Sulphonation of synthetic rubber as an alternative membrane for proton exchange membrane fuel cell

Idibie, Christopher Avwoghokoghene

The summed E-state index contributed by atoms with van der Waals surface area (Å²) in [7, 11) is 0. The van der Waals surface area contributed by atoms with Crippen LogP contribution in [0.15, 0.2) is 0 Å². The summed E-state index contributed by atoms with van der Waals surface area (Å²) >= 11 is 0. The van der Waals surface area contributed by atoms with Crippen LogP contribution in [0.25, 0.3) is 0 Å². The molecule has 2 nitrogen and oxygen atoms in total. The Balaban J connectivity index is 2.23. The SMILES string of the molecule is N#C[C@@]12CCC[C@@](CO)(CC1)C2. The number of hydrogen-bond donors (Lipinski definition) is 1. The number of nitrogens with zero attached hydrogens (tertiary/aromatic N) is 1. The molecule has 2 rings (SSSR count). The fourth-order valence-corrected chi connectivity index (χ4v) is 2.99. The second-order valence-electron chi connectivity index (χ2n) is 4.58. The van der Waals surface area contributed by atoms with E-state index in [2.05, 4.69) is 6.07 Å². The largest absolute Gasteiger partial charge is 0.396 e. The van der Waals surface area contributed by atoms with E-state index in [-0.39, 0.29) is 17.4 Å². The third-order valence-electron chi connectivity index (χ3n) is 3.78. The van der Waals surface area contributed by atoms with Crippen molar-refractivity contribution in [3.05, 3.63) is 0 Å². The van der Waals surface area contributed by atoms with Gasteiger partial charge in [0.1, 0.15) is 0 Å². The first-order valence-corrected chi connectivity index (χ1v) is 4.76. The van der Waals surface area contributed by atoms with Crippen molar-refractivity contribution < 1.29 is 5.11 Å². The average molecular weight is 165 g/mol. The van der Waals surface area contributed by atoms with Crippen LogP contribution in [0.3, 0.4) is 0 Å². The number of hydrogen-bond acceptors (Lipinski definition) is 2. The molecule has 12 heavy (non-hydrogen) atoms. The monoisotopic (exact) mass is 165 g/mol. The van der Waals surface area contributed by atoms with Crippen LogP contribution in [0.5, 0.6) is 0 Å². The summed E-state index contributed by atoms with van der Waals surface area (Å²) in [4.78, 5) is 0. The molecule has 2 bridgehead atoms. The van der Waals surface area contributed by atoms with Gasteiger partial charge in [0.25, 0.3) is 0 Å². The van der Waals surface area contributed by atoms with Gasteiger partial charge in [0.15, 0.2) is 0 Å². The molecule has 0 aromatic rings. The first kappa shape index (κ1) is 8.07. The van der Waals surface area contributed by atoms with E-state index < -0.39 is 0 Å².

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Synthesis and characterisation of PEM using aryl backbone commercial polystyrene-butadiene rubber (locally sourced) were carried out by sulphonation with chlorosulphonic acid, and assessed for its potential to serve as possible PEMFC application. The effect of weight of the polystyrene-butadiene rubber (PSBR), sulphonation time, stirring speed, concentration of sulphonation agent and sulphonation temperature on the degree of sulphonation (DS), ion exchange capacity (IEC) and viscosity of the resulting sulphonated material were investigated. Synthesized membranes were thus characterized by Fourier Transform Infra-red (FT-IR) and Proton Nuclear Magnetic Resonance (1HNMR) to confirm sulphonation. Thermal Gravimetric Analysis (TGA) and Differential Scanning Calorimentry (DSC) were used to verify the thermal stability of the membrane, while impedance spectroscopy was used to measure the proton conductivity of the membrane. The results obtained revealed that the weight of the rubber, sulphonation time, stirring speed, concentration of sulphonating agent and the sulphonation temperature affect the DS, IEC, viscosity, thermal stability and proton conductivity of the membrane, such that, sulphonation time of 24 hrs and acid concentration of 1.6 M/ml gave the best DS, with IEC ranging from 0.23 to 2.36 mmol/g. Conductivities were in the range of 10-3 – 10-2 S/cm. However, over 2 folds increase in ion exchange capacity and degree of sulphonation was achieved on the effect of temperature. The sulphonation kinetic of PSBR was studied in 0.0016 mol L-1 of chlorosulphonic acid where first-order kinetic model; without the effect of HCl and the effect of HCl were investigated. The reaction rate was found to obey the first-order model with the HCl produced having a desulphonation effect on the reaction. A predictive model Page iv developed is able to predict degree of sulphonation at different initial concentration of acid. The thermodynamic study showed that the reaction is non-spontaneous, and as temperature increases the reaction system experienced phase change from liquid to solid at temperature above 328 K. The DSC and TGA analysis showed that polystyrene-butadiene rubber is a thermo stable polymer for PEM fuel cell application with a glass transition temperature (Tg) of about 198oC. Porosity of the membrane and uptake of solvent per sulphonic groups at different thickness of membrane were also calculated. The porosity of the membrane to methanol increased with a decrease in membrane thickness and increased with an increase in methanol concentration. Based on the results obtained from the porosity of the membrane to methanol and methanol up take, it can be inferred that the membrane is less permeable to methanol than water. In comparism, the porosity of the synthesised membrane to methanol was less than that of Nafion® which was in the range of 0.40-0.51. The results also showed that water uptake increases as the thickness of the membrane decreases. However, the membrane was found to exhibit a moderately water absorption and desorption capacity. But considering the effect of temperature, the membrane will require proper humidification especially if the fuel cell where the membrane will be used will be operated above room temperature. The electrochemical activity test was performed on a single fuel cell fed with H2/O2 at room temperature. An open circuit voltage (OCV) of 718.75 mV was achieved with electrode 40 wt % loaded with catalyst, while a maximum power density of 73.68 mW/cm2 was recorded at 199.68 mA/cm2. The effect of degree of sulphonation resulted in 3.8 fold increase in performance of the cell potential. This study therefore shows that it is feasible to synthesize an alternative PEM to Nafion® that will be efficient for fuel cell application from a locally available polystyrene-butadiene rubber that is of commercial quantity.